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Oct 23, 2012

Jabir ibn Hayyan 10 Urdu (The Founder Of Chemistry Science)

And Jafar Sadik was a scientist besides. We cannot but invite attention to a fact that Jabir bin Hayyan (103/721-200/815), known as Geber, the father of modern chemistry, worked with the materials gathered by Jafar Sadik in Medina, who referred to his Lord in his writings as "My Master" and "A mine of wisdom." The intellectuals in Renaissance in Europe greatly took benefits from the treatises of Jabir bin Hayyan, and these were translated into Latin, German, French and English. He is world-famed as the father of Arabic Alchemy. The word al-kimiya is usually said to be derived from the Egyptian kam-it or kem-it (the black), or some have thought, from the Greek chyma (molten metal).
According to "The Cultural Atlas of Islam" (New York, 1986, p. 328) by Ismail al-Faruqi and Lois al-Faruqi that, "In response to Jafar al-Sadik's wishes, he invented a kind of paper that resisted fire, and an ink that could be read at night. He invented an additive which, when applied to an iron surface, inhabited rust and when applied to a textile, would make it water repellent." Jabir bin Hayyan defined chemical combination as union of the elements together in small particles too small for the naked eyes to see without loss of their character, as John Dalton (1766-1844), the English chemist and physicist was to discover ten centuries later. He was however first to describe the processes of calcination and reduction, improved the methods of evaporation, sublimation, melting and crystallisation; prepared acetic acid, sulphric acid, nitric acid and the mixture of the last two, in which gold and silver could be dissolved; discovered several chemical compounds, and separated antimony and arsenic from the sulphides.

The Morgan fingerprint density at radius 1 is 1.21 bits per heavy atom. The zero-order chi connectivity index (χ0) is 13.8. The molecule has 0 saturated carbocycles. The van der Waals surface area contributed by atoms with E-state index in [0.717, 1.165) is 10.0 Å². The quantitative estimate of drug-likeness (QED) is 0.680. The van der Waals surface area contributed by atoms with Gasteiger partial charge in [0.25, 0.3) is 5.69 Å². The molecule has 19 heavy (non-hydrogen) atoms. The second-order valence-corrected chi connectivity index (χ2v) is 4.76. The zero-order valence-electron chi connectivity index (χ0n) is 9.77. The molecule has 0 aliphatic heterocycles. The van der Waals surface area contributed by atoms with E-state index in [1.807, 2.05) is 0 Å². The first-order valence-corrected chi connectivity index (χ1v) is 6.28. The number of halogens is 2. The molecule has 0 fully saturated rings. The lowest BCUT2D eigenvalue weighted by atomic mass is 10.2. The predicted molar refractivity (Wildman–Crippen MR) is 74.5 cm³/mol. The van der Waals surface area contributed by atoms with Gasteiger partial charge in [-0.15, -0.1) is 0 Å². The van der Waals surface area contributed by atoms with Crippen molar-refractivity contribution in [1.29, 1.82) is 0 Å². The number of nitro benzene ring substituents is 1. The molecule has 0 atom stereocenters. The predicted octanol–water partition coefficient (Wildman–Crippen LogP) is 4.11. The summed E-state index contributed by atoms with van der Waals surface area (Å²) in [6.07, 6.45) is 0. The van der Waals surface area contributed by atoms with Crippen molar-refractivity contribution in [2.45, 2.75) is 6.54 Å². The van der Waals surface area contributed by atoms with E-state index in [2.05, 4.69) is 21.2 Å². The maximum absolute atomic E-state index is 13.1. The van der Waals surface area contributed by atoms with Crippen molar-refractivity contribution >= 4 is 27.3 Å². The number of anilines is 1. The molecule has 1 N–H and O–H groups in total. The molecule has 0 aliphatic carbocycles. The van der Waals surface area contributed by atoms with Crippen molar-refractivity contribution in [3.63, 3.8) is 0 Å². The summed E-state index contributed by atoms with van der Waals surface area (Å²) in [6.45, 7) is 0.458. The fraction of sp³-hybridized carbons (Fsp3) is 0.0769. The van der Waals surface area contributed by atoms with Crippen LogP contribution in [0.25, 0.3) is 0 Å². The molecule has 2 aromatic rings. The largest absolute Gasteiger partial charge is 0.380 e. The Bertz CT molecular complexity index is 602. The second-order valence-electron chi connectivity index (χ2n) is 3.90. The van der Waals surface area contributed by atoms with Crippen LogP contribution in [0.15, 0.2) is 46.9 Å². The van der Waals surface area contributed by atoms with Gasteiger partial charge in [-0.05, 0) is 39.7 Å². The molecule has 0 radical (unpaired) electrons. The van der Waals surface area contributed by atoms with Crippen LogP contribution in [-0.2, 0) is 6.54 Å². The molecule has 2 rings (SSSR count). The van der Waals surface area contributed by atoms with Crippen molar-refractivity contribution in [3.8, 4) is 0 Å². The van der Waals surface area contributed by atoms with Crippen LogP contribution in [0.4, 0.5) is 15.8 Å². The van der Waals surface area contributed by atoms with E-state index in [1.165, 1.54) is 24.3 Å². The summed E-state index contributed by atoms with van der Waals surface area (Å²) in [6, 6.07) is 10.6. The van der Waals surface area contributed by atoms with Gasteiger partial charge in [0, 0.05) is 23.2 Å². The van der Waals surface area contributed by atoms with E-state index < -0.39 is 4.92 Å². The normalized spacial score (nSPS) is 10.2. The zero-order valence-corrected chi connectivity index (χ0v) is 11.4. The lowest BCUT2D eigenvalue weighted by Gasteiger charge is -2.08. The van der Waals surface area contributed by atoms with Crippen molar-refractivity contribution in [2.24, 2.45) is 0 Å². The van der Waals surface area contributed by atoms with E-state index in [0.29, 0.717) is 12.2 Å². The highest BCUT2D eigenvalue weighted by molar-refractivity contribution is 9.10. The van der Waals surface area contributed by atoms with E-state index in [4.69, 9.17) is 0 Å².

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You Can Also Watch this Serial in Arabic/ Persian with English Subtitles.

Jabir ibn Hayyan 10 (An Islamic Scientist) 

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Item Reviewed: Jabir ibn Hayyan 10 Urdu (The Founder Of Chemistry Science) Description: And Jafar Sadik was a scientist besides. We cannot but invite attention to a fact that Jabir bin Hayyan (103/721-200/815), known as Geber, the father of modern chemistry, worked with the materials gathered by Jafar Sadik in Medina, who referred to his Lord in his writings as "My Master" and "A mine of wisdom." The intellectuals in Renaissance in Europe greatly took benefits from the treatises of Jabir bin Hayyan, and these were translated into Latin, German, French and English. He is world-famed as the father of Arabic Alchemy. The word al-kimiya is usually said to be derived from the Egyptian kam-it or kem-it (the black), or some have thought, from the Greek chyma (molten metal). According to "The Cultural Atlas of Islam" (New York, 1986, p. 328) by Ismail al-Faruqi and Lois al-Faruqi that, "In response to Jafar al-Sadik's wishes, he invented a kind of paper that resisted fire, and an ink that could be read at night. He invented an additive which, when applied to an iron surface, inhabited rust and when applied to a textile, would make it water repellent." Jabir bin Hayyan defined chemical combination as union of the elements together in small particles too small for the naked eyes to see without loss of their character, as John Dalton (1766-1844), the English chemist and physicist was to discover ten centuries later. He was however first to describe the processes of calcination and reduction, improved the methods of evaporation, sublimation, melting and crystallisation; prepared acetic acid, sulphric acid, nitric acid and the mixture of the last two, in which gold and silver could be dissolved; discovered several chemical compounds, and separated antimony and arsenic from the sulphides. Rating: 5 Reviewed By: Unknown
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